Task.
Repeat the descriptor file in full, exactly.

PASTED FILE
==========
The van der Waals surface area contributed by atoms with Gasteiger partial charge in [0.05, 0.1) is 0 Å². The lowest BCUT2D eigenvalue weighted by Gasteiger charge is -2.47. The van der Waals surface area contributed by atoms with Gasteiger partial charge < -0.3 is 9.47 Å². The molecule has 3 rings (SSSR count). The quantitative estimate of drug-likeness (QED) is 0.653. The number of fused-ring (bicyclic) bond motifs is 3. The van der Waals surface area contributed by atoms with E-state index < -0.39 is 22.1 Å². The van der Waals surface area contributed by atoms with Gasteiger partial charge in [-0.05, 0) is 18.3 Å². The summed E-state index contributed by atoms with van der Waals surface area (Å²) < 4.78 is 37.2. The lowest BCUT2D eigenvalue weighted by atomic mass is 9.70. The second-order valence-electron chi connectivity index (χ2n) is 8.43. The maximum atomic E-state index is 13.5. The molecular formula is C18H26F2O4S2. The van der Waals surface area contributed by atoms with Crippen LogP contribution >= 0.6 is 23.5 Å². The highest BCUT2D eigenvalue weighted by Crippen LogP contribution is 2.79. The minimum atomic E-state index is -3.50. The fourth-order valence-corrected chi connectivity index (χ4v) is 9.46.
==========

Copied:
The van der Waals surface area contributed by atoms with Gasteiger partial charge in [0.05, 0.1) is 0 Å². The lowest BCUT2D eigenvalue weighted by Gasteiger charge is -2.47. The van der Waals surface area contributed by atoms with Gasteiger partial charge < -0.3 is 9.47 Å². The molecule has 3 rings (SSSR count). The quantitative estimate of drug-likeness (QED) is 0.653. The number of fused-ring (bicyclic) bond motifs is 3. The van der Waals surface area contributed by atoms with E-state index < -0.39 is 22.1 Å². The van der Waals surface area contributed by atoms with Gasteiger partial charge in [-0.05, 0) is 18.3 Å². The summed E-state index contributed by atoms with van der Waals surface area (Å²) < 4.78 is 37.2. The lowest BCUT2D eigenvalue weighted by atomic mass is 9.70. The second-order valence-electron chi connectivity index (χ2n) is 8.43. The maximum atomic E-state index is 13.5. The molecular formula is C18H26F2O4S2. The van der Waals surface area contributed by atoms with Crippen LogP contribution >= 0.6 is 23.5 Å². The highest BCUT2D eigenvalue weighted by Crippen LogP contribution is 2.79. The minimum atomic E-state index is -3.50. The fourth-order valence-corrected chi connectivity index (χ4v) is 9.46.